Front Page Titles (by Subject) CABINET DECISIONS W. MSS. - The Works, vol. 8 (Correspondence 1793-1798)
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CABINET DECISIONS W. MSS. - Thomas Jefferson, The Works, vol. 8 (Correspondence 1793-1798) 
The Works of Thomas Jefferson, Federal Edition (New York and London, G.P. Putnam’s Sons, 1904-5). Vol. 8
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CABINET DECISIONSW. MSS.
Sept. 7. 1793.
At a meeting at the President’s Sep. 7. 1793.
A circular letter from the Secretary of state to the Consuls & Vice Consuls of France, informing them that their Exequaturs will be revoked if they repeat certain proceedings, also one to Mr. Genet covering a copy of the letter of the Secretary of State to Mr. Gouverneur Morris desiring the recall of Mr. Genet, were read & approved.
A letter from the Governr. of Georgia to the Secy. of state dated Aug. 21. 1793. was read communicating the demand by the Vice Consul of France in Georgia of certain individuals under prosecution in a court of justice. It is the opinion that he be answered that the law must take it’s course.
A memorial from Mr. Hammond dated Sep. 6. complaining of the capture of the British brig the William Tell by the French brig le Cerf, within the limits of the protection of the U. S. and the refusal of the French Minister & Consul to have the prize delivered into the hands of a Marshal charged with process from a court to arrest her, was read. It is the opinion that a letter be written to Mr. Genet calling for evidence in the cases of the vessels heretofore reclaimed & not yet finally decided on, & which were permitted to remain in the hands of the French Consuls in the mean time, informing him that the letter of June 25. was not intended to authorize opposition to the officers, or orders, of courts respecting vessels taken within the limits of our protection, that therefore the brig William Tell ought to be delivered into the hands of the officer charged to arrest her, and that in the event of the court’s deciding that it has no jurisdiction of the case, as in that of the ship William whereon the letter of June 25. was written, she may again be replaced in the Consul’s hands till the Executive shall have decided thereon.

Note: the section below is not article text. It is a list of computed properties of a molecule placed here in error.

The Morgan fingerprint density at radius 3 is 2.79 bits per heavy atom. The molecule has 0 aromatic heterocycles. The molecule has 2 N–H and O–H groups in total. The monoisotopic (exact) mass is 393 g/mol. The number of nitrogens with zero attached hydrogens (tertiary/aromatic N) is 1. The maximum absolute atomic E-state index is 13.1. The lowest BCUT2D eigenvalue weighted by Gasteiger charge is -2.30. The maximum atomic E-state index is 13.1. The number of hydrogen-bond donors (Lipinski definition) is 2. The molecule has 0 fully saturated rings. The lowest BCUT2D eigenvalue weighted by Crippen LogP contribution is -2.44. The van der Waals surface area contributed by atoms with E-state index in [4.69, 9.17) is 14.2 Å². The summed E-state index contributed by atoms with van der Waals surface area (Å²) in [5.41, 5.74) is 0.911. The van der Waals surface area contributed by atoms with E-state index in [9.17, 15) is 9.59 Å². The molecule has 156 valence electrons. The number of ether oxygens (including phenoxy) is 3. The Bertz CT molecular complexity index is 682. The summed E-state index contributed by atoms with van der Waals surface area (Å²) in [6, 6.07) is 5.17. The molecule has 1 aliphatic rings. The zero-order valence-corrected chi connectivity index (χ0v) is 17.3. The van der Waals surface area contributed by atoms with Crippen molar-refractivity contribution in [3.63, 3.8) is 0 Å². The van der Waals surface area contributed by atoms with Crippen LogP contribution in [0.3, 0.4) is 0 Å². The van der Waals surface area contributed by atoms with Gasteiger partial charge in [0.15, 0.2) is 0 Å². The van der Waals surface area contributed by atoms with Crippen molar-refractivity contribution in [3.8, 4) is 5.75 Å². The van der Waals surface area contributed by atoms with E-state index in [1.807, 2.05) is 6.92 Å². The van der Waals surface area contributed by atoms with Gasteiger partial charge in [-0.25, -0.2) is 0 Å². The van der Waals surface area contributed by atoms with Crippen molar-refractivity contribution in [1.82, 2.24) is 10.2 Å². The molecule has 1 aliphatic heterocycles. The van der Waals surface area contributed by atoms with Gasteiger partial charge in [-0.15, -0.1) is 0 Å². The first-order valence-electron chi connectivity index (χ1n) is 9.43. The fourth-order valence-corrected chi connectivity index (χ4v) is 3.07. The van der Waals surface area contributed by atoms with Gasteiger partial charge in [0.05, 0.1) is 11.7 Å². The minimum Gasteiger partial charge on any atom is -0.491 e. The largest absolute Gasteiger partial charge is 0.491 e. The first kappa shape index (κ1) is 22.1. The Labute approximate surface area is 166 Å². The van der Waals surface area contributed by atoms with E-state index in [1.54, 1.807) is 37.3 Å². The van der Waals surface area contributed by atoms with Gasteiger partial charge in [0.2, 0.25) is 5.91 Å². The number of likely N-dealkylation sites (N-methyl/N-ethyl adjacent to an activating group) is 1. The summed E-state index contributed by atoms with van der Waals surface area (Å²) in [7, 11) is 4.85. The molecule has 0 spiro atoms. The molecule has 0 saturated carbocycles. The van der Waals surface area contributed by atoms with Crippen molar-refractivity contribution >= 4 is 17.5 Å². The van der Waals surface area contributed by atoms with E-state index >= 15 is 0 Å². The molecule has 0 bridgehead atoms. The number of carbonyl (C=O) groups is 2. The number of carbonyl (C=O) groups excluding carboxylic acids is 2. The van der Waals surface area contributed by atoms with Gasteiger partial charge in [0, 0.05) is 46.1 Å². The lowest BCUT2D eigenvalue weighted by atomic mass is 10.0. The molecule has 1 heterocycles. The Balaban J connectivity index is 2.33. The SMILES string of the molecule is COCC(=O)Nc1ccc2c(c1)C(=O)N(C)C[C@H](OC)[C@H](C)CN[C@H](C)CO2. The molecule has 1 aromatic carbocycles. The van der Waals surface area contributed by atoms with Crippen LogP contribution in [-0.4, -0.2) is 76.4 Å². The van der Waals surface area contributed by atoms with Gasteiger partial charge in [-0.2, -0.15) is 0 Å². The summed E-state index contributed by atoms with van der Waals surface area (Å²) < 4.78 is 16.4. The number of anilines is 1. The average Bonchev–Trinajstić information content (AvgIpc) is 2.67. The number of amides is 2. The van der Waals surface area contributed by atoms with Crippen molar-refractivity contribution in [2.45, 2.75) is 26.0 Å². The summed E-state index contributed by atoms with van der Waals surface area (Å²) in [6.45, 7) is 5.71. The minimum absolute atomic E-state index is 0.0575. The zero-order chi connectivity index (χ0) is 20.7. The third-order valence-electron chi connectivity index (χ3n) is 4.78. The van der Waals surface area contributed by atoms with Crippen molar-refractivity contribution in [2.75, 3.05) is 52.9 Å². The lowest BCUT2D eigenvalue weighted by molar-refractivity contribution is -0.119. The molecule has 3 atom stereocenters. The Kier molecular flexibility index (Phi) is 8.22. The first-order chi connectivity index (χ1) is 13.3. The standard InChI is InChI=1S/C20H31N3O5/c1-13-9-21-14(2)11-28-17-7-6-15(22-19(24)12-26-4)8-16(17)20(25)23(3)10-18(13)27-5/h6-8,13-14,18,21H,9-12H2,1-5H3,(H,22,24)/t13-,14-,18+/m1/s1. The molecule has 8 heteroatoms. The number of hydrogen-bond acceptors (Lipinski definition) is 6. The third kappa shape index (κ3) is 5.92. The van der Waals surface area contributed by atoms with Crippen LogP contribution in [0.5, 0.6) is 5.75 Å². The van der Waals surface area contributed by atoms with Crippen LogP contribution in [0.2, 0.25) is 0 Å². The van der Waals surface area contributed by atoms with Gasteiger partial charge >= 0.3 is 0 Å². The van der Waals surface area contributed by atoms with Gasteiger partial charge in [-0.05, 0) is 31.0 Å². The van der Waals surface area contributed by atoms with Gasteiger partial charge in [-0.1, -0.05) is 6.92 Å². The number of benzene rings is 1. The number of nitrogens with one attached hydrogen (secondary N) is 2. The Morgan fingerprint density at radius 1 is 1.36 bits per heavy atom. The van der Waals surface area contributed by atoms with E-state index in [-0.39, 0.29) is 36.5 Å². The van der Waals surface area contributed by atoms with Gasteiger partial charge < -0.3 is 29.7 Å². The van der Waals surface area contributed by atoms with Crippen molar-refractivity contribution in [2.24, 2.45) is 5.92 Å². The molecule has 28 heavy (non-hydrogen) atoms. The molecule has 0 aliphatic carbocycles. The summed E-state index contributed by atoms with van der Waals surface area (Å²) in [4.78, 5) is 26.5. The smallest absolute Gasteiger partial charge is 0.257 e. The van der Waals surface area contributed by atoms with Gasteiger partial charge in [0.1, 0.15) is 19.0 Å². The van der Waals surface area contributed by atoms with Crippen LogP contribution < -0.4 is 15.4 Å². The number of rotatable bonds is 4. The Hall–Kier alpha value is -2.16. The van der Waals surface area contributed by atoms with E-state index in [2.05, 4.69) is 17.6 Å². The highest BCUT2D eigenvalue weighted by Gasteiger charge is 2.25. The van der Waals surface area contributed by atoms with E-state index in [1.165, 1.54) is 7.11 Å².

A letter from Lt. Govr. Wood dated Aug. 29. stating that the French vessel the Orion was arrived in Norfolk & had brought in the Sans Culottes as a prize, and doubting whether from the particular circumstances of this prize she came within the general orders heretofore given. It is the opinion that the situation of the Sans Culottes is the same in respect to England & France as any other French vessel not fitted in our ports, and therefore that the Orion is within the 17th. article of our treaty, & the rules heretofore given on that subject.
A memorial from Mr. Hammond dated Sep. 4. was read complaining of the long stay of the French fleet in New York, that a regular succession of them appears to be appointed for cruizing on the coasts, that a jurisdiction over prizes is exercised by the French Consuls, and desiring to be informed whether it be the intention of the Executve to permit this indefinitely. It is the opinion that Mr. Hammond be informed that effectual measures are taken to put an end to the exercise of admiralty jurisdiction by the French Consuls, that the French have by treaty a right to come into our ports with their prizes, exclusively, that they have also a right by treaty to enter our ports for any urgent necessity, that this right is exclusive as to privateers but not so as to public vessels of war and has therefore not been denied to British ships of war nor has the Executive as yet prescribed to either any limits to the time they may remain in their ports.
A letter from Mr. Bordman at Boston dated Sep. 4. was read complaining of the capture of the schooner Flora an American vessel by the Roland, one of the illicit privateers. It is the opn. he must seek redress in the courts of law.
The draught of a letter to Mr. Pinckney on the additional instructions of the court of St. James’s dated June 8. 93. was read and approved.
A Question was proposed by the President Whether we ought not to enquire from Mr. Hammond if he is prepared to give an answer on the subject of the inexecution of the treaty? It is the opinion that it will be better to await the arrival of the next packet, then to make the application to Mr. Hammond, and if he be not prepared to answer, that Mr. Pinckney be instructed to remonstrate on the subject to the British court.